US 'forced labor' opportunism strikes again
Last week the United States blacklisted two Chinese firms, the Camel Group, a battery manufacturer, and the Chenguang Biotech Group, a spice and tract manufacturer, accusing them of having employed so-called "forced labor" in their manufacturing, banning their products from entry into the US.
A US spokesman claimed that the blacklisting was holding China to account for "genocide and crimes against humanity."
This is not the first time that the United States has used accusations of forced labor in order to ban specific products from China. The theme repeats itself over the past three years, including products such as cotton, tomatoes and solar panels. Now, however, the emphasis is turning to batteries, why? Because the US sees the manufacturing of batteries as a critical strategic good in its competition with China over renewables, and therefore doing what it always does, resorting to bad faith tactics in order to further the ends of protectionism.
The US bans Chinese goods based on political, strategic and economic motivations. The utilization of allegations of "forced labor," which is never truly substantiated, is an opportunistic pretence in order to target certain items perceived to be dominated by China in order to facilitate supply chain shifts favorable to US objectives.
This has been a consistent goal of US foreign policy, which consistently talks about supply chain "resilience" and "diversification" as codewords for excluding China, and attempts to move other countries in the same direction.
As a result, allegations of forced labor are repeatedly pushed by US government-funded think tanks or organizations in order to fulfil, justify and manufacture consent for these objectives, which are then amplified by the media.
As one example of this, the firm which first published allegations of forced labor in the solar panel supply chain, in line with the Biden administration's objectives to dominate clean energy manufacturing, Horizon Advisory, is a single purpose anti-China think tank receiving funding from the US department of defence.
With such allegations being so deeply intertwined with strategic objectives, the Xinjiang "forced labor" card is not applied with any moral consistency or urgency, but tends to come and go depending on whensoever the US intends to weaponize it. The allegation of "genocide" sits in a box on a shelf, which is essentially pulled out whenever the US seeks to invoke it for strategic, economic and geopolitical ends.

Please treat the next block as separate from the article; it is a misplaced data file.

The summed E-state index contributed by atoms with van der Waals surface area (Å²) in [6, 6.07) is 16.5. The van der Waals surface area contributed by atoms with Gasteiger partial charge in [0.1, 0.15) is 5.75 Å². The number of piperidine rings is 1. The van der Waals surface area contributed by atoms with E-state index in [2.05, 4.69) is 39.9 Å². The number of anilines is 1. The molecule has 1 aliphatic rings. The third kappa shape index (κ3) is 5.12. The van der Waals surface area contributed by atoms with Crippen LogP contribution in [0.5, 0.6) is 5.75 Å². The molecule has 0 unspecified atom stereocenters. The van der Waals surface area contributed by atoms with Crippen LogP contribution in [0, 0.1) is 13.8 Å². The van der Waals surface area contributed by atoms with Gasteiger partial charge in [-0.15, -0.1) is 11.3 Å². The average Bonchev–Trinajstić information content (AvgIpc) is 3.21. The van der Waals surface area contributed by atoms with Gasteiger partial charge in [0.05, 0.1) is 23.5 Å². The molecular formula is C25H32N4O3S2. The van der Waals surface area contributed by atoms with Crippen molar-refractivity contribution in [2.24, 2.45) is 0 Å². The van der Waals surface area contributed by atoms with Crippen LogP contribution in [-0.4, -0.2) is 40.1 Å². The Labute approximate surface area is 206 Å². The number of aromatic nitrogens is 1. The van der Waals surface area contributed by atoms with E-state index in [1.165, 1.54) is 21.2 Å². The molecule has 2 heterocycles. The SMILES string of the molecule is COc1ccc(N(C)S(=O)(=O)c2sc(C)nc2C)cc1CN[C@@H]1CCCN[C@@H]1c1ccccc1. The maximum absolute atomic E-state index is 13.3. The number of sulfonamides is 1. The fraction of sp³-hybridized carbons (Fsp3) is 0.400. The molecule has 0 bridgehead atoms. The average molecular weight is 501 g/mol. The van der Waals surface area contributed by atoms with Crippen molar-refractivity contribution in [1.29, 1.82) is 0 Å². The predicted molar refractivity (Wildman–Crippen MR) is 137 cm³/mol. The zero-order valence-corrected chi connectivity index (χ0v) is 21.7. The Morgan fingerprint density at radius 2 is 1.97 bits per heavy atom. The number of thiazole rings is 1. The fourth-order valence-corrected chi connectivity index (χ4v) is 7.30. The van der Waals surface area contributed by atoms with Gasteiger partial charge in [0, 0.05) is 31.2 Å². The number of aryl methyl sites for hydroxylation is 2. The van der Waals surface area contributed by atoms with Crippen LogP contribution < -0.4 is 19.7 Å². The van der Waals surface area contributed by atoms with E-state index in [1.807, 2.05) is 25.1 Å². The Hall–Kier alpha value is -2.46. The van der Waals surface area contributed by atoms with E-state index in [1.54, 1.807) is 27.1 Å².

In this case, however, it has been a growing theme of media discourse and criticism from Republican politicians that the US is not doing enough in order to deal with China's success in battery supply chains for electric vehicles.
It is therefore a natural consequence that allegations of forced labor follow, because it is a convenient ruse to exclude a given company or product from the supply chain completely and therefore eliminate it as a competitor. The US political system does not play nice when it comes to China but seeks to degrade, smear and undermine its international standing through constant weaponization of allegations.
It is therefore no surprise that the US "concerns" for forced labor are not applied consistently in respect to other countries, that real human slavery throughout the world is likewise completely ignored and not treat as a moral dilemma, and of course that they are perfectly fine with the widespread use of penal labour in their own prison systems.
In other words, the US real problem is its perceived inability or unwillingness to compete with China on level terms, which as a whole has produced an inward turn to protectionism in its own economic policies, obsessed with forcibly attempting to reshore supply chains, and of course using whatever smears it can to exclude the products of rivals from its market.
If it isn't "forced labor" the other card it plays, more applicable to technology, is that of a "national security threat" which again is always based on unsubstantiated allegations, fearmongering and weaponization of paranoia. The US has no intentions or good faith to compete positively, but rather seeks to tear others down.
(The author, a postgraduate student of Chinese studies at Oxford University, is an English analyst on international relations. The views are his own.)